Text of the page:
An a cappella masterpiece of staggering beauty and power, Rachmaninoff's All-Night Vigil (or Vespers) presents many challenges for the choral singer. Grant Gershon, music director of the Los Angeles Master Chorale, chose the piece to open his 10th Anniversary season with LAMC. We talked with him about the work and how he prepared his singers to perform it.
A list of websites and resources to use to ensure that your chorus stays on the right side of legal.
What is our responsibility as singers and as choruses when historic choral works are offensive, even hostile, to a whole group of people? Tom Hall, music director of the Baltimore Choral Arts Society, discusses Bach's St. Matthew Passion and St. John Passion.
Drawing on a wide range of arts industry research and his own observations about the larger environment in which arts groups operate, Alan Brown shares six interrelated macro trends affecting audience behaviors and demand for arts programming.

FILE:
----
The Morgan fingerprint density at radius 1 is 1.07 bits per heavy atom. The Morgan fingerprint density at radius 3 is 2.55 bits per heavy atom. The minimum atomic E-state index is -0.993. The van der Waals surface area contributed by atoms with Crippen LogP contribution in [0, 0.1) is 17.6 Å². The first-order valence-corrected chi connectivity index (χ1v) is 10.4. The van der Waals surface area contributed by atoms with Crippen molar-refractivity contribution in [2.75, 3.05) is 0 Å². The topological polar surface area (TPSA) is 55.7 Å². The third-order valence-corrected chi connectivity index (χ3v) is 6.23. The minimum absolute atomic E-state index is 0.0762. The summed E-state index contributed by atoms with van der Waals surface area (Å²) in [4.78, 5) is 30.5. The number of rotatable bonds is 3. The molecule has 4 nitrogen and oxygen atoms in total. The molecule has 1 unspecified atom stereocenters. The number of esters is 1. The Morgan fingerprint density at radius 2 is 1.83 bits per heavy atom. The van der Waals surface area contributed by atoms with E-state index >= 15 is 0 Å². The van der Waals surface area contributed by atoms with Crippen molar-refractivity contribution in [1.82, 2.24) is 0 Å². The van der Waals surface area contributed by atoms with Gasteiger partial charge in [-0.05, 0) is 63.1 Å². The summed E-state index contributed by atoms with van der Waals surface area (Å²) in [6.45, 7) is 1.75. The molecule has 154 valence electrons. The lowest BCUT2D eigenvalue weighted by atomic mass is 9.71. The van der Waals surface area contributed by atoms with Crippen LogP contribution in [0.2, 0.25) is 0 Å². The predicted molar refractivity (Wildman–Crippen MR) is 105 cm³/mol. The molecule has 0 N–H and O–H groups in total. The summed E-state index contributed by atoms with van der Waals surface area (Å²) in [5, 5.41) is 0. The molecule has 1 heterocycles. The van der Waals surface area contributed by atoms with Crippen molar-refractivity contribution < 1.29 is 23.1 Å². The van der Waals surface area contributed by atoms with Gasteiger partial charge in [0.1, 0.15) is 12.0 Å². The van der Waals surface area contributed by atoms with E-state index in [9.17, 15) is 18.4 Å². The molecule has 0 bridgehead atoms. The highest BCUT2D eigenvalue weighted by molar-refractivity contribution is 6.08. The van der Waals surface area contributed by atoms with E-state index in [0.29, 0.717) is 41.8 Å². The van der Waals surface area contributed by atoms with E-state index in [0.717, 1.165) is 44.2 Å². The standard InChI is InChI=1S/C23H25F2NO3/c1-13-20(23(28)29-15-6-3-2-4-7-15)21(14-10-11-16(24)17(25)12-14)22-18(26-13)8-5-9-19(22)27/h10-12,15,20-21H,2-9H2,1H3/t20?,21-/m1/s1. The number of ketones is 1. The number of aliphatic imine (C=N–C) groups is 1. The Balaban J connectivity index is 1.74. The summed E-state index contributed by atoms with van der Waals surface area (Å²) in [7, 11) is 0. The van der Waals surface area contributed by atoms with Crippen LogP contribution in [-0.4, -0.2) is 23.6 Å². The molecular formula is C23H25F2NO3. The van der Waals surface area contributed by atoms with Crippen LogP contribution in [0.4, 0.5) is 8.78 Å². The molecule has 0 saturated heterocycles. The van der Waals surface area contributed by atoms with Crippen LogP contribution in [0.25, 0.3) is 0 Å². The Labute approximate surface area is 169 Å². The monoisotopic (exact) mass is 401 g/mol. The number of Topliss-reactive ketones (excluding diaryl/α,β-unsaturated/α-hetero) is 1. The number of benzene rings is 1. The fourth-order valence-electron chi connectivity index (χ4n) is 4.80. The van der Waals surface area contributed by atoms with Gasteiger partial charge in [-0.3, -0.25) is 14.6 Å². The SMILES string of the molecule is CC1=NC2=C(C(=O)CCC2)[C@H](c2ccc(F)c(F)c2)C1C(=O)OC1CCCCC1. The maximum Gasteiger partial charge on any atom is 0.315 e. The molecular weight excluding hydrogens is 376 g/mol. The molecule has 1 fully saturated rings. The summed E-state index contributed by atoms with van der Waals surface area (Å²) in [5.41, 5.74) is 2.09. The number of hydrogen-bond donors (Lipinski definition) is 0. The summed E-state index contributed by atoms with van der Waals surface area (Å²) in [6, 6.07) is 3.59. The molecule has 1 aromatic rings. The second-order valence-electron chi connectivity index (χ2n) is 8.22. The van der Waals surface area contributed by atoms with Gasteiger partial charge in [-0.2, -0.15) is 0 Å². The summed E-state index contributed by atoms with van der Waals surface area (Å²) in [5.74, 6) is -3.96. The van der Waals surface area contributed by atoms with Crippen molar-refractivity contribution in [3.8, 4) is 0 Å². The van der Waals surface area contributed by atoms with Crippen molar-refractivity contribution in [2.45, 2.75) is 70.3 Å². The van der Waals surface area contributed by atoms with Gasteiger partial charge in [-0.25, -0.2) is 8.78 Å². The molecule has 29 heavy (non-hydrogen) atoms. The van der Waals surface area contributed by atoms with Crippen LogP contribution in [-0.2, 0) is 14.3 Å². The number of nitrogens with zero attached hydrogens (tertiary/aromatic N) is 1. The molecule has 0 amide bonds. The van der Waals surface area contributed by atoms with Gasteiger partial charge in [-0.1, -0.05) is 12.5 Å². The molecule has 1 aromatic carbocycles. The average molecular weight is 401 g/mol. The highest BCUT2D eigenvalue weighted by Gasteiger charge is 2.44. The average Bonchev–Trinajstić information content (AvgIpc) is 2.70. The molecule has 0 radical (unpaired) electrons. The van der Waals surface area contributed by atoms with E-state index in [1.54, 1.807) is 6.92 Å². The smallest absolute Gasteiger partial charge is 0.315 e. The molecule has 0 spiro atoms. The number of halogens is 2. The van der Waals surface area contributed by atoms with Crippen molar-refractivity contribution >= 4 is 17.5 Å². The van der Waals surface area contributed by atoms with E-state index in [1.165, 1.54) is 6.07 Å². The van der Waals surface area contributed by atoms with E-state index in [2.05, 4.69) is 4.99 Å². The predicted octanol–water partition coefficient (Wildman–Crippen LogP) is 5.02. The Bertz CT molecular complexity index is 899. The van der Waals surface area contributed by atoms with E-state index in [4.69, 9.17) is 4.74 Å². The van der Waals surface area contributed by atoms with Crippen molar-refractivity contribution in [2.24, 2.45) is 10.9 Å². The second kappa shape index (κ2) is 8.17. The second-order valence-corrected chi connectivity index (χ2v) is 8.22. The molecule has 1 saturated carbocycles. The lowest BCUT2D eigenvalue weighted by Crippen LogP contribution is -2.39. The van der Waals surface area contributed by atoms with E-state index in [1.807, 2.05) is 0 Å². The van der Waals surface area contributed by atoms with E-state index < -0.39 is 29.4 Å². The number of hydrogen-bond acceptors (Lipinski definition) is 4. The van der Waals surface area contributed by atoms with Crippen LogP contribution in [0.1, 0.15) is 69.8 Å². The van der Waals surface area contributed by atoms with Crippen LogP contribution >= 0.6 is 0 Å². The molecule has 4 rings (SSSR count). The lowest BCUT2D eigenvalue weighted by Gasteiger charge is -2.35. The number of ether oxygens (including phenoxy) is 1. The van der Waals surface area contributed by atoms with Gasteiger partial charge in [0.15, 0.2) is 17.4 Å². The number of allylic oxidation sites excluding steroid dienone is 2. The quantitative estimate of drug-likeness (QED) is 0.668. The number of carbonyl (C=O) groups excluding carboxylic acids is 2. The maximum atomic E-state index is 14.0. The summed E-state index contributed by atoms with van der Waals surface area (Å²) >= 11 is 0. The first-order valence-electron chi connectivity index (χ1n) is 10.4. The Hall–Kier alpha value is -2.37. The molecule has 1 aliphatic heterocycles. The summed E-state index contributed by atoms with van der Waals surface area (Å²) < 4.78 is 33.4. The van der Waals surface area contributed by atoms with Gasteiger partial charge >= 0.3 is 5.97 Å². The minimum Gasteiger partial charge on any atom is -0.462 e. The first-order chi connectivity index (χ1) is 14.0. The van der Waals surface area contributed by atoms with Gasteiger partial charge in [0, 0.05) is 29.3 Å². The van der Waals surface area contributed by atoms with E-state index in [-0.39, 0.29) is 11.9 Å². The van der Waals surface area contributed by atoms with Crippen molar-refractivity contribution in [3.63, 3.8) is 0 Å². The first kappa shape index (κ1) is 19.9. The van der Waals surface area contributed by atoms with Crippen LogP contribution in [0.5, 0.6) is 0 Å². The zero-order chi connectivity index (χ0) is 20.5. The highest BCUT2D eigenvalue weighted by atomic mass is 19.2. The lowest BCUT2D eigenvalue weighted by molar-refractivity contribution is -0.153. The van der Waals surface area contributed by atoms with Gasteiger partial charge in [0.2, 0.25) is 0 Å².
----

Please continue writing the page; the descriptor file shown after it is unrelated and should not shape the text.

Is a chorus still a chorus if the singers are singing from their computers?
One singer fights the holiday doldrums by traveling to London for a choral Christmas marathon.
To choral singers, Handel's Messiah is as familiar—and as well loved—as their favorite pair of slippers. But what do we really know about this choral masterwork? Harvard music professor and historian Thomas Kelly talks to Chorus America about how this great oratorio came to be and why it captures our hearts like no other piece.
Whether your needs are as simple as amplifying announcements from the podium or as complex as balancing voices with instruments in a large space, paying attention to sound design can make or break your concert.
The All-Night Vigil doesn't last all night anymore, but doing what it takes to perform it well certainly can keep conductors and singers up nights. Here are five tips for conquering this masterpiece:
No matter where your chorus is on the road toward artistic excellence, you can take steps to get better—a diverse sample of choruses tell their inspiring stories.